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Exports and productivity - comparable evidence for 14 countries
 
Author:The International Study Group on Exports and Productivity; Collection Title:Policy Research working paper ; no. WPS 4418
Country:World; Date Stored:2007/11/29
Document Date:2007/11/01Document Type:Policy Research Working Paper
Language:EnglishRegion:The World Region
Report Number:WPS4418SubTopics:Education for Development (superceded); Economic Theory & Research; Labor Policies; Labor Markets; E-Business
Volume No:1 of 1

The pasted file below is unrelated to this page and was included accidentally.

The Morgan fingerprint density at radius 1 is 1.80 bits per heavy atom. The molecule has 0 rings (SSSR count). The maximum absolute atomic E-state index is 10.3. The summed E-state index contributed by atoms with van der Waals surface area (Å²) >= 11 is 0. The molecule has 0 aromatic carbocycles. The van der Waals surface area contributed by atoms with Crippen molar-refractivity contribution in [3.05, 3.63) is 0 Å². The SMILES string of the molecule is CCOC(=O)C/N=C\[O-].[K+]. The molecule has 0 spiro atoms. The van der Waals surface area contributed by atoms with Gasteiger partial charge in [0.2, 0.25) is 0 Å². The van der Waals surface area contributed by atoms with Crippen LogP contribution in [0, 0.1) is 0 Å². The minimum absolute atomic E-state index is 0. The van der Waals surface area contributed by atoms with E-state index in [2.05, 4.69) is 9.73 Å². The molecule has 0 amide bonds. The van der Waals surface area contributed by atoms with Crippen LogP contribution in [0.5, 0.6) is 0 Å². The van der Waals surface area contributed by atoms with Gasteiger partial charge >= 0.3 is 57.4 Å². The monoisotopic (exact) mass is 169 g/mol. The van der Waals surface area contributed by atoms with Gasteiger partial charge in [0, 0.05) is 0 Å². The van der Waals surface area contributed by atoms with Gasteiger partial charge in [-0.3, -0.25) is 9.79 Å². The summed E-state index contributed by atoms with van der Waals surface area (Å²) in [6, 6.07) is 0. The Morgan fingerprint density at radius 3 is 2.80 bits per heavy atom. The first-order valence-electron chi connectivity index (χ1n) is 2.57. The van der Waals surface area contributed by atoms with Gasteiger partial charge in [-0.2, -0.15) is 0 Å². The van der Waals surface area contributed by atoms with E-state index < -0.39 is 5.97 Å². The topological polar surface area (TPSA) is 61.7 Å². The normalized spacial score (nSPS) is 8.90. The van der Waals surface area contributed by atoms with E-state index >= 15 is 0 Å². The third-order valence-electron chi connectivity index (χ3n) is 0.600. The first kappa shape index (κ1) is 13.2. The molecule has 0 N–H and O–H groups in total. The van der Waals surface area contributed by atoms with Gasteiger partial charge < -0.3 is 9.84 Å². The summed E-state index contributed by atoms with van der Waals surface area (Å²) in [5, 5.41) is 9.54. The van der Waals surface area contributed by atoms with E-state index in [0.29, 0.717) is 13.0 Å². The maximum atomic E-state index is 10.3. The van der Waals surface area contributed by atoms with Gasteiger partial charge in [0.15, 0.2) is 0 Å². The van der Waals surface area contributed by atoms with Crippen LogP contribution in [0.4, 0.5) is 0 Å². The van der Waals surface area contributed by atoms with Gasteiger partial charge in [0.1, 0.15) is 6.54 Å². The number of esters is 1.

Summary: The authors use comparable micro level panel data for 14 countries and a set of identically specified empirical models to investigate the relationship between exports and productivity. The overall results are in line with the big picture that is by now familiar from the literature: Exporters are more productive than non-exporters when observed and unobserved heterogeneity are controlled for, and these exporter productivity premia tend to increase with the share of exports in total sales; there is strong evidence in favour of self-selection of more productive firms into export markets, but nearly no evidence in favour of the learning-by-exporting hypothesis. The authors document that the exporter premia differ considerably across countries in identically specified empirical models. In a meta-analysis of their results the authors find that countries that are more open and have more effective government report higher productivity premia. However, the level of development per se does not appear to be an explanation for the observed cross-country differences.

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